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Anita Yadav - Head of Fixed Income Research
Published Date: 10 June 2019
Growth of the GCC debt capital markets in the first decade of this century was relatively stunted as region’s need for debt funding was negligible in the face of abundant liquidity ensuing from high oil prices. Since 2014, GCC sovereigns have been experiencing substantial problems in balancing their budgets as oil revenues dropped amid structurally difficult to curtail expenditures. Therefore, tapping the capital markets for funding government budget deficits became the need of the hour, consequently creating the environment for rapid growth of the debt capital markets in the region.
GCC debt markets have traditionally been dominated by USD denominated bonds. However, recently, local governments have made notable advancement for deepening the local currency debt markets (LCY) by creating public debt management units, articulating debt management strategies and launching benchmark issues for building yield curves. There has also been substantial improvement in market infrastructure and regulations.
As at April 2019, total outstanding in the GCC bond market (USD + LCY) is circa equivalent of USD 519 billion excluding short term securities, i.e. securities issued with less than one year to maturity, and T-bills issued by local central banks. Of the total, 63% is issued in USD (USD 327 billion), 33% in local currencies (equivalent of USD 170 billion) and remainder in other currencies such as Euro, JPY, CNH, AUD etc. Saudi bonds account for 38% of the market, followed UAE at 25% and Qatar at 20%.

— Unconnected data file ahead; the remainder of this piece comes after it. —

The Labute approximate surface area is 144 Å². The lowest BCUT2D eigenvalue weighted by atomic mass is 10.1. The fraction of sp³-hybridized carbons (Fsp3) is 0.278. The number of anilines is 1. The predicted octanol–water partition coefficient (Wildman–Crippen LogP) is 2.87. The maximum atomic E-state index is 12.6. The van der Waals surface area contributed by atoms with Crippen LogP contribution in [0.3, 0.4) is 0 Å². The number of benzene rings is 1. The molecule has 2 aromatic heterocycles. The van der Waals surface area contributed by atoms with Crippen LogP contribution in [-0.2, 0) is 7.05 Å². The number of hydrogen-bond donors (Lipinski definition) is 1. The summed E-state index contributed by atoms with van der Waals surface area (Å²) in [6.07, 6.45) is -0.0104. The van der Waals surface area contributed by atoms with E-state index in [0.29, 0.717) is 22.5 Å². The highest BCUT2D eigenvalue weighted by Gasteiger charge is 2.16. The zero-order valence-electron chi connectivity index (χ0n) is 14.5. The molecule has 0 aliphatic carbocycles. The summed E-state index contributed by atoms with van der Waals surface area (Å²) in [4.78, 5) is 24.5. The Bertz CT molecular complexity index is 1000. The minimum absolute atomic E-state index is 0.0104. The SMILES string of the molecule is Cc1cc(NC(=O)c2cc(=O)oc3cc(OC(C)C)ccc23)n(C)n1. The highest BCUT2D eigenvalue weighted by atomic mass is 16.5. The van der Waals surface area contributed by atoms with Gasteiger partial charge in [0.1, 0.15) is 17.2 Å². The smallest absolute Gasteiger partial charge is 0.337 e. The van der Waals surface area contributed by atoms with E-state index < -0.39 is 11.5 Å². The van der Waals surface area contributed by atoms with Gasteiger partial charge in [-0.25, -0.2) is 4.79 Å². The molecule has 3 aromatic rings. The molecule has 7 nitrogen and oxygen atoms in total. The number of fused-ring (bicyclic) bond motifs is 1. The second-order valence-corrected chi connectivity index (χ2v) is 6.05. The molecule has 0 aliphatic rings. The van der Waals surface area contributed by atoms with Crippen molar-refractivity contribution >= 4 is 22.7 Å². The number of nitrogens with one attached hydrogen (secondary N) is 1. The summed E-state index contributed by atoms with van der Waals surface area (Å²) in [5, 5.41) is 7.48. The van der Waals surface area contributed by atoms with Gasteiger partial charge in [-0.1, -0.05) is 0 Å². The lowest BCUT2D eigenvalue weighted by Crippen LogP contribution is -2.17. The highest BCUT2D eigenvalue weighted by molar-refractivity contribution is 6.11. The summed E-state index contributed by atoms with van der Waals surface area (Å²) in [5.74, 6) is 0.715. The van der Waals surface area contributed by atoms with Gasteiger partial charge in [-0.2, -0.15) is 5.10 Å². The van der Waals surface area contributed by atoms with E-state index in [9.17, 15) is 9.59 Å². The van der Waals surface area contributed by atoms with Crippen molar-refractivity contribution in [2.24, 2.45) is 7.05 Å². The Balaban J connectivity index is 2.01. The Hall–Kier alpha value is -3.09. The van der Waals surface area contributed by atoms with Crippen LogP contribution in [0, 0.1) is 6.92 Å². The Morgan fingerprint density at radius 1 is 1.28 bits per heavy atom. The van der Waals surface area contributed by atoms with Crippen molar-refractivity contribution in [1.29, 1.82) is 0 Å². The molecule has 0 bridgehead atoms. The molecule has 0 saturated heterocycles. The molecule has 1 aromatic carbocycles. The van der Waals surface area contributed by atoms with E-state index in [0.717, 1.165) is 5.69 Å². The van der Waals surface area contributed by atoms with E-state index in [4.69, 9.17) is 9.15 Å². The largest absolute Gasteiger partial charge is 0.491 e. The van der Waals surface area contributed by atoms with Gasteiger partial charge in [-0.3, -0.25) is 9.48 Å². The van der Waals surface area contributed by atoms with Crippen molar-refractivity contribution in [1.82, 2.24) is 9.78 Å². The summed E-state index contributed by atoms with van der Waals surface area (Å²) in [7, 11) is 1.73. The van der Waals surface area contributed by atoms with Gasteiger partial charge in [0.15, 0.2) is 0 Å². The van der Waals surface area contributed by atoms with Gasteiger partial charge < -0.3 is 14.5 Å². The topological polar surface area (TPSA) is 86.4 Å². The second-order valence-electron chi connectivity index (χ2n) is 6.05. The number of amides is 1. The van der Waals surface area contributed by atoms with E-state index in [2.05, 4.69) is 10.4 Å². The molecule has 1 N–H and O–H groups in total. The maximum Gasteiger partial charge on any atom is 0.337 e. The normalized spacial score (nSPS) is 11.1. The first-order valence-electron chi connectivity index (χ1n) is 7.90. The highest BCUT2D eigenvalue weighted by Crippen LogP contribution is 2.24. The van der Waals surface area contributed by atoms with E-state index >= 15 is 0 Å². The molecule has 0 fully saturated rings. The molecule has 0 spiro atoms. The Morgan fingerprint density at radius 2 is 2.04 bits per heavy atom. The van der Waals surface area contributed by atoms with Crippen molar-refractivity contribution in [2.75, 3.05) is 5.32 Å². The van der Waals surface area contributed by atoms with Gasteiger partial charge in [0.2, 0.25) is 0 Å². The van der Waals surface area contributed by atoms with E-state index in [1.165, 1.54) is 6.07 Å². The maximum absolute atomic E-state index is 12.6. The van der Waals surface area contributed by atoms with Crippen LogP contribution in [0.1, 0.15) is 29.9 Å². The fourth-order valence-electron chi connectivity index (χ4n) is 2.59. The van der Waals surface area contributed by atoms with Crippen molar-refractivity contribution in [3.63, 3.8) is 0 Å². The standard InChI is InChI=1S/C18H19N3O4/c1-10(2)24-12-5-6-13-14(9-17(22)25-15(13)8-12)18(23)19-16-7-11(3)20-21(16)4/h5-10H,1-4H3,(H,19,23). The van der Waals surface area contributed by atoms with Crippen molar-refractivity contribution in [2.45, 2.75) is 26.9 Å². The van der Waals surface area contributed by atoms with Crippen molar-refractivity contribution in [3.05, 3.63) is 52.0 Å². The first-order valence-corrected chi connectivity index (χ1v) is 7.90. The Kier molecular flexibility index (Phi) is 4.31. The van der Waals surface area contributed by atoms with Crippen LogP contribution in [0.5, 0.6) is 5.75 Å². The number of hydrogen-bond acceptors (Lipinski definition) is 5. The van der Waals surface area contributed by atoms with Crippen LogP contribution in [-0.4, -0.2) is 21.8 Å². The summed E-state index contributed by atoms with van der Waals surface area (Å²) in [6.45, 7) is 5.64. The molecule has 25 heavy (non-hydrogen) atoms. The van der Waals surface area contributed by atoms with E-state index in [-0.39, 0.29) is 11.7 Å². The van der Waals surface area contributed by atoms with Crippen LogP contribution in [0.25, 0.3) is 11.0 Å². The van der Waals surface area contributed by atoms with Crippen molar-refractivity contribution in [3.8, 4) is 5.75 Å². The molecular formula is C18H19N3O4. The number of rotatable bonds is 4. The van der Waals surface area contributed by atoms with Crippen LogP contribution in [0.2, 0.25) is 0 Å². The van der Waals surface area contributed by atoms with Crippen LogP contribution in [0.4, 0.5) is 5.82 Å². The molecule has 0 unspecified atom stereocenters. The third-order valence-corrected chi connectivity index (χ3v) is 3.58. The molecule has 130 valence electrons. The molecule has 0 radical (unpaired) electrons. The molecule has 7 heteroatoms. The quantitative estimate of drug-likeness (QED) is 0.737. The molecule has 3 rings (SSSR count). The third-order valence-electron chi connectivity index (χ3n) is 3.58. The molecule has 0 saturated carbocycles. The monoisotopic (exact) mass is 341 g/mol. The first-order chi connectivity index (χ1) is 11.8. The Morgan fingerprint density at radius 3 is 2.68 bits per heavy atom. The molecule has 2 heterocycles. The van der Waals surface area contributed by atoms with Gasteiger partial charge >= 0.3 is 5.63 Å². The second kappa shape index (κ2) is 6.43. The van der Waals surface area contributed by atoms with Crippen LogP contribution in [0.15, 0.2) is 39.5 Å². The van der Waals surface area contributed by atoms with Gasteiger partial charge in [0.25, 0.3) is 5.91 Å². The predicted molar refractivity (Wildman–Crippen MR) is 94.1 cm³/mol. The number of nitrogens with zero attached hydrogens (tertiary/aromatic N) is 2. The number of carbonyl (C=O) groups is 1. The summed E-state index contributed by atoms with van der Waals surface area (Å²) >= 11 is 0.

Though GCC LCY markets have seen material growth in the last five years, the development is uneven across the six nations. As a percentage of GDP, those in Bahrain and Qatar are the largest and relatively the most developed while those in UAE and Kuwait have lagged behind. Of the USD 170 billion in the LCY bond market, Saudi Arabia accounts for 66% (USD 112 billion) while UAE is less than 1% (USD 1.04 billion).
So far issuance in the domestic debt market has remained skewed towards government debt as governments have sizeable funding needs while borrowing needs of large corporates remains limited in the face of slow economic growth in the region. Though capital market borrowings by local corporates has increased, large firms find it cheaper and more convenient to raise money in global capital markets than in the local currency markets.
Most issues in the LCY market are unrated but expected to have credit quality better than average found in other emerging economies given their linkage with highly rated governments.
Source: Bloomberg, Emirates NBD Research
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Daily Outlook: Mixed messages from US data